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Do you think Shylock was treated fairly by the Christians?Was his behaviour justified?

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Introduction

Do you think Shylock was treated fairly by the Christians? Was his behaviour justified? By Jack Chandler Two thousand years ago Jews were known as Hebrews or Israelites and lived in Israel. At the time their land was occupied by Romans who tried to crush the Jewish faith and culture. Due to this, Jewish people fled Israel to make new lives and Jewish communities in other countries. In these communities Jews were known for their intelligence and business sense which led to them being mistrusted and resented. This was especially the case in Christian terms; where anti-Semitic feelings were very strong. This is shown in a Merchant of Venice by Shylock who constantly suffers verbal abuse and gives a vivid account of Antonio's racist bullying. Shylock is also shown in the play to be a villain and could be seen as a miserly money lender who delights in the prospect of cutting a pound of flesh from the noble merchant who has exposed his corrupt ways and also as a father who cares more for his money than his daughter. In this essay I am going to show how Shylock was treated by the Christians and whether his reactions were justified. In Act 1, Scene 3 Shakespeare clearly shows the audience how Bassanio and Antonio are abusive towards Shylock. ...read more.

Middle

He says like everyone else, Jews will take revenge when needed. Also, when Jessica can't be found he becomes very horrid and his reaction to her running away is very extreme. 'I would my daughter were dead at my foot, and the jewels in her ear. Would she be hearsed at my foot, and the ducats in her coffin'. He is more worried about losing his money and jewels that she stole than losing his daughter which is very cruel and un-father-like. When we see Antonio going to jail as he can't pay the bond in Act 3, Scene 3 the audience see the cruelty of Shylock again but some of his actions in this scene can be justified even though they are extreme. Shylock and Antonio made a bond and Shylock only wants what is rightfully his. 'To Christian intercessor. Follow not; I'll have no speaking. I will have my bond'. Shylock shows his true feelings of Antonio and says how he thinks he is stupid, 'This is the fool that lost out money gratis'. He also warns Antonio to beware as he will get revenge for Antonio's mistreatment of Shylock and is perhaps gloating at the situation Antonio is in, 'Thou call'dst me a day before thou hadst a case, but since I am a dog beware my fangs'. ...read more.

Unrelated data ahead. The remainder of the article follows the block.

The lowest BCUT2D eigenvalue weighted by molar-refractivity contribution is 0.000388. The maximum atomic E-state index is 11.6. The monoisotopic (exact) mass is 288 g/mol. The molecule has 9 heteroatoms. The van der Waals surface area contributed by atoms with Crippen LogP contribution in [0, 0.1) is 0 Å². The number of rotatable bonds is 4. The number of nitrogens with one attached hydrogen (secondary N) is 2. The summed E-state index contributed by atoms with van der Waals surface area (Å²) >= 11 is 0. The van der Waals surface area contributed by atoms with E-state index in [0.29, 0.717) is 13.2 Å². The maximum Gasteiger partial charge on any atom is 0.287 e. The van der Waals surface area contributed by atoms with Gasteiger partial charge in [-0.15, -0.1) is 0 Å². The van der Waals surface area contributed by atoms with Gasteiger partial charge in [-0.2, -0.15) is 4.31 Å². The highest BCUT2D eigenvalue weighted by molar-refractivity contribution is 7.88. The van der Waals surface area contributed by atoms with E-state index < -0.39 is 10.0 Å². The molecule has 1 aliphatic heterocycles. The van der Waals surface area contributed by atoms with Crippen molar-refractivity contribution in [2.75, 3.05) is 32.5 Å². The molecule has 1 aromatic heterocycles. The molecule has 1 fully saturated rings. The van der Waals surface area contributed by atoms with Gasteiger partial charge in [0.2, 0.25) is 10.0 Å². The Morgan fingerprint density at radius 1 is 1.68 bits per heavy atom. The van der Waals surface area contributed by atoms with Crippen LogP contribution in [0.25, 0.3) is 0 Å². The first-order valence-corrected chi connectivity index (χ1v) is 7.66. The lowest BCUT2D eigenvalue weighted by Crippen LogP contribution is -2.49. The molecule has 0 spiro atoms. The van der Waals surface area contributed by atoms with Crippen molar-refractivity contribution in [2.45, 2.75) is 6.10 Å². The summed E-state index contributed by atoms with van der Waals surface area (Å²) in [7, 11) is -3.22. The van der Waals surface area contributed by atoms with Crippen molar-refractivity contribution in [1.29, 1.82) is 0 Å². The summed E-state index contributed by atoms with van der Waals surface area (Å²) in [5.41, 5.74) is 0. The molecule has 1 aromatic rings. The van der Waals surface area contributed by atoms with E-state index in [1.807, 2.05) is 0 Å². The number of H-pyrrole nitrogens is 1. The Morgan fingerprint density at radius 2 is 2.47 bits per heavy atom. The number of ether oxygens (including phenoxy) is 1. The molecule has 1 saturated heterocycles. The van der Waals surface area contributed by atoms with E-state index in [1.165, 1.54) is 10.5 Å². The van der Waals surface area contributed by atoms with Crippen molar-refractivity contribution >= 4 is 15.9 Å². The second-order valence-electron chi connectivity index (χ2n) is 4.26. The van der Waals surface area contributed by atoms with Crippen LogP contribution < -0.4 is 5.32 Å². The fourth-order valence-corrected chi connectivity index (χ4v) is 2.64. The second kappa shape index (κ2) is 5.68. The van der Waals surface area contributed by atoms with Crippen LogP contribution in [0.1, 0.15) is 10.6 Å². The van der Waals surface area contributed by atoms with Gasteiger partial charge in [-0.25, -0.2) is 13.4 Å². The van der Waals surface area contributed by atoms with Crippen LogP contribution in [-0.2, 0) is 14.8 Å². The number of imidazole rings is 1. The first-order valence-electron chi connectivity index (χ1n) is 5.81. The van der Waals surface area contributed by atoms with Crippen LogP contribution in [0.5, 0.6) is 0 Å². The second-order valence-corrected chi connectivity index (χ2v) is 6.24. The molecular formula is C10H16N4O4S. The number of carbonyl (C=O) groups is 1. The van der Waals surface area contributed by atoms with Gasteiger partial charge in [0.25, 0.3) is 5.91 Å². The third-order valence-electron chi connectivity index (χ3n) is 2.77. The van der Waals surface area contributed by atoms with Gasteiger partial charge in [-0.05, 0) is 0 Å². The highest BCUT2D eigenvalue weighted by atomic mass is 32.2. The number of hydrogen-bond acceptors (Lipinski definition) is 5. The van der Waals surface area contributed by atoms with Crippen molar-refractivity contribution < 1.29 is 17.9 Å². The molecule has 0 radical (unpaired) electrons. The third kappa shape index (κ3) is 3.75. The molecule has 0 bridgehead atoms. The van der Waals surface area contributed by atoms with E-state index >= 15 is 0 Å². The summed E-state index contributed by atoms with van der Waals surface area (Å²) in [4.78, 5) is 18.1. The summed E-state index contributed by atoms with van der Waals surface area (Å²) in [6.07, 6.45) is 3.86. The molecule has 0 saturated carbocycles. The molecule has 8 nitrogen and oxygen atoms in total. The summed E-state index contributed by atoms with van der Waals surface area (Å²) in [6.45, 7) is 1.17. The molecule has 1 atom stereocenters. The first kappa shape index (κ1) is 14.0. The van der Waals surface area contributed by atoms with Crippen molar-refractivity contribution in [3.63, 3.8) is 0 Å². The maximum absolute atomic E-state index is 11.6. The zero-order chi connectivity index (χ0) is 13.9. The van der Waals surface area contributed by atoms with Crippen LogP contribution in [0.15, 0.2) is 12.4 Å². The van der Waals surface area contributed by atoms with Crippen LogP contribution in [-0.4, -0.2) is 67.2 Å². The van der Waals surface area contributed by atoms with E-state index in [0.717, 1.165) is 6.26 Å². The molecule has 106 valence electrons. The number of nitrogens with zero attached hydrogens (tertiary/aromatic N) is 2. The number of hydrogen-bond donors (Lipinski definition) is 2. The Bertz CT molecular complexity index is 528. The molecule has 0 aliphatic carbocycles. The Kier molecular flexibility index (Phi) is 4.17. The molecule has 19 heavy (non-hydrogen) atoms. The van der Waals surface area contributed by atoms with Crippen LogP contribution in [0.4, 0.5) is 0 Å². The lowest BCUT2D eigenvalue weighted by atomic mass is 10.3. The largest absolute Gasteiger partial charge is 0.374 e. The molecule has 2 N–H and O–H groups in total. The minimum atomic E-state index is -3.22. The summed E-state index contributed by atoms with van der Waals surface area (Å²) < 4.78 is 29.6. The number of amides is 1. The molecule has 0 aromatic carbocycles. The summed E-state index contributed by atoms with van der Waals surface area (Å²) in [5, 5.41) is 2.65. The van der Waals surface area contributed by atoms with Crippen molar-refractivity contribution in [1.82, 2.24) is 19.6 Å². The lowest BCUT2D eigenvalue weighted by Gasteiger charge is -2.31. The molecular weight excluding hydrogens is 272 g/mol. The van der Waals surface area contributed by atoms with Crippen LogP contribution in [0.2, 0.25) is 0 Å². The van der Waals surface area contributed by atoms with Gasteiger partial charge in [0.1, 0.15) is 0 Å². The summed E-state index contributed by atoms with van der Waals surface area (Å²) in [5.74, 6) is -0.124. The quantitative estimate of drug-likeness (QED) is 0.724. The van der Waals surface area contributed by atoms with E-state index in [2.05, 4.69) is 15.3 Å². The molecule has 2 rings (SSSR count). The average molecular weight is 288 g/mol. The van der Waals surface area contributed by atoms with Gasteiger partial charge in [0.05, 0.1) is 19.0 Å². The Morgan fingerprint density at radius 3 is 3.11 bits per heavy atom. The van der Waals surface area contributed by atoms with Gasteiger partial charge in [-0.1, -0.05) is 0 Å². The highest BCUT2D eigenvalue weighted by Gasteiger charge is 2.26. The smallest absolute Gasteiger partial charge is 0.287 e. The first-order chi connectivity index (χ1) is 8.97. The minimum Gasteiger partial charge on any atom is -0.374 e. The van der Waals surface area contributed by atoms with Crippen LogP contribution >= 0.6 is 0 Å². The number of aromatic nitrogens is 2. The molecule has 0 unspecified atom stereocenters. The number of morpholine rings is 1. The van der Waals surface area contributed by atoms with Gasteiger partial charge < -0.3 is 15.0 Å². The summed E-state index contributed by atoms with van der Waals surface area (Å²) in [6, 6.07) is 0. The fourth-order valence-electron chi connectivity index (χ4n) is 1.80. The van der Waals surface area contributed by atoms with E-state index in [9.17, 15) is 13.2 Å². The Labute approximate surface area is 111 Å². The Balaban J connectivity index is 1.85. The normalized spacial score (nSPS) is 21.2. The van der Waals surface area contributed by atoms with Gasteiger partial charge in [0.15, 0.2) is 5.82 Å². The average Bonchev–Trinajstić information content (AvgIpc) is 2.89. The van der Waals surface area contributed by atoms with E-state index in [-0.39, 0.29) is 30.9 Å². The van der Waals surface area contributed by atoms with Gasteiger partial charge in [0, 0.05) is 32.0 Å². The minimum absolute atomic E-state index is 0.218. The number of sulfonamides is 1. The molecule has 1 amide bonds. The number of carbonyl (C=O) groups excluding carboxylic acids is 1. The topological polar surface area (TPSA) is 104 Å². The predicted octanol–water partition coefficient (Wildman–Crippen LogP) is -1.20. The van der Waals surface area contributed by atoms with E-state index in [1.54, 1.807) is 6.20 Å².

Conclusion

'I am content'. I think the punishments were fair, taking in the fact that Shylock was prepared to kill a man for revenge which is not justified of Shylock, so he deserved what he got when it back fired. The Merchant of Venice is a play about a rich, proud Jewish man who loses everything out of revenge. Shylock wanting revenge is perhaps justified as he is mistreated throughout the play and made fun of and not treated as an equal by Christians. His actions and responses are not always justified as he can be quite rude but sometimes his responses to abuse is respectable as he isn't rude to Salerio and Solanio when they taunt him and show prejudice to him which shows a kinder more decent side to him which is perhaps just an image he presents which would show how cunning he is. His decision to follow up his bond with Antonio when he couldn't pay back the money back fired on him in the end and his cruelty to not let him off ended him up in trouble and losing him everything which is perhaps the message Shakespeare is trying to give in the play. I think the play is anti-semitic in my opinion, as Christians throughout show lack of respect to Shylock, at times for his religion. Shakespeare also gives Shylock a bad image and attitude for most of the play which is perhaps a little anti-semitic. ...read more.

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